- 1 (understanding) comprensivo she looked a sympathetic person me pareció una persona comprensiva they offered a sympathetic ear when I most needed it me escucharon con comprensión cuando más lo necesitaba they weren't in the least sympathetic no demostraron ninguna comprensiónto be sympathetic
to/towardsb/sth he was most sympathetic to me when my wife died me dio todo su apoyo y comprensión or fue de lo más comprensivo cuando murió mi mujerMore example sentences
- Both of the controllers were understanding and sympathetic toward me, perhaps more than I deserved.
- ‘Don't worry dear ’, she told me in sympathetic tones, ‘Everything will be fine’.
- Dave offered a hug along with his sympathetic tone, but Lori didn't feel the comfort in the embrace.
- 2 2.1 (approving) [response/view] favorable; [audience] bien dispuesto, receptivo to be sympathetic
tosth [to a cause/regime] simpatizar* conalgo [to a request/demand] mostrarse* favorable aalgo 2.2 (congenial) [environment/atmosphere] cordialMore example sentences
More example sentences2.3 (showing empathy) [interpretation/rendering] fiel
- Harvey kept Hilarion as a sympathetic character, ruggedly attractive and devoted.
- Like Tony Maudsley's character, Martin, Christine is very sympathetic, and her sweet nature sets her apart from Ray Temple's bullying and caustic ways.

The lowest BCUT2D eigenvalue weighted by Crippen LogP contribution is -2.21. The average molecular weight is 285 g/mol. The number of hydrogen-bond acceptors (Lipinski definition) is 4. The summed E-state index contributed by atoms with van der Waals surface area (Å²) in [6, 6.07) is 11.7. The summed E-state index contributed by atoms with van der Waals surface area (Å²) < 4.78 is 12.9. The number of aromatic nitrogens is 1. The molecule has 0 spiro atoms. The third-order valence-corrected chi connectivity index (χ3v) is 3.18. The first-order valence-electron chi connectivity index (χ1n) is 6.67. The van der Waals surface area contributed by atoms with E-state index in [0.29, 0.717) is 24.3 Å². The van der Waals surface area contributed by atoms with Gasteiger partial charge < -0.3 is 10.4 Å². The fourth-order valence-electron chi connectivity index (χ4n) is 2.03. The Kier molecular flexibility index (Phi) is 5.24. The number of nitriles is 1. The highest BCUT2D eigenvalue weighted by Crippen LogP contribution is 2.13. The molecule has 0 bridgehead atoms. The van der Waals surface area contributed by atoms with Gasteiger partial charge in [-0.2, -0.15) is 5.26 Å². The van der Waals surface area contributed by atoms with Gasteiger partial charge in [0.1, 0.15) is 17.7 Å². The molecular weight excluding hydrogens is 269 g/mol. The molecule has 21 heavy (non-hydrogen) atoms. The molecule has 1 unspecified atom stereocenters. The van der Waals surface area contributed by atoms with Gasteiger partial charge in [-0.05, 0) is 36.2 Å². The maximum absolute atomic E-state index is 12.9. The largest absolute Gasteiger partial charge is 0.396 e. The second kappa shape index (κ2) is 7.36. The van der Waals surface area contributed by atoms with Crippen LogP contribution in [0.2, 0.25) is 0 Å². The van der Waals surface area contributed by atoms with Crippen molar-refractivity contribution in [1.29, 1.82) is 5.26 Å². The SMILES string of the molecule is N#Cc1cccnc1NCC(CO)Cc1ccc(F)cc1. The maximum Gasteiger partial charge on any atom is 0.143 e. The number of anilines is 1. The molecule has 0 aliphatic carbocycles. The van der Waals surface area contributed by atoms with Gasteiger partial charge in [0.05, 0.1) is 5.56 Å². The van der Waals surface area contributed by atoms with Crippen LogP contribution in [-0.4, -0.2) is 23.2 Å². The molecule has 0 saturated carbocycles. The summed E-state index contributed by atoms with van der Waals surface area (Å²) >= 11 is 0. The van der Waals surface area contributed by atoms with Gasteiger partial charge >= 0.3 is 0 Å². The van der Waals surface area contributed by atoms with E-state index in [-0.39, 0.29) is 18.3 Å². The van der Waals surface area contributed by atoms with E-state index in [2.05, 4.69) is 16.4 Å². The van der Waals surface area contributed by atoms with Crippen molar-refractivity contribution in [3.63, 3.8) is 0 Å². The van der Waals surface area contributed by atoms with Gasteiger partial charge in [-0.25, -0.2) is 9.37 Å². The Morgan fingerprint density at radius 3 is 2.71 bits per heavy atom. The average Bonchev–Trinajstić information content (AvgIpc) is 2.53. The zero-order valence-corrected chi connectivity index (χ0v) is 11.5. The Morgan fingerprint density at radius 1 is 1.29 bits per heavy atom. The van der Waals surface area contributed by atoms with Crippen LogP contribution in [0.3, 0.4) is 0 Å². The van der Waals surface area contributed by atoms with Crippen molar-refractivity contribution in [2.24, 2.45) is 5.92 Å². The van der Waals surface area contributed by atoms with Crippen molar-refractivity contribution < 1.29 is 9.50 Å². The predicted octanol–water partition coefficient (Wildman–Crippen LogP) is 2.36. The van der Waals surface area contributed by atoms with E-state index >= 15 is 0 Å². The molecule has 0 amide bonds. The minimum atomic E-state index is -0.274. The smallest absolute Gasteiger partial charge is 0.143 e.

- In Cath, Jennings succeeds in quickly establishing an extremely likeable, sympathetic character.
More example sentences
- So the goal was to design a roof structure sympathetic to these life-forming principles.
- The home had been plagued by numerous remodels, ‘none of which were sympathetic to the original design,’ he explains.
- The homes will also be sympathetic to existing designs in Broome Manor Lane in that they will be two storey.
- This patronising attitude only serves to alienate potential members who might otherwise be sympathetic to socialist ideas.
- At least one newspaper has editorialised in favour of political union and others are sympathetic to the proposal.
- Let's hope that Bradford MP Gerry Sutcliffe, whose ministerial responsibilities now include fireworks, is sympathetic to that view.
Find out how to write letters in Spanish, including advice on greetings, layout, endings...
Most first names in Spanish-speaking countries are those of saints. A person's santo, (also known as onomástico in Latin America and onomástica in Spain) is the saint's day of the saint that they are named for. Children were once usually named for the saint whose day they were born on, but this is less common now.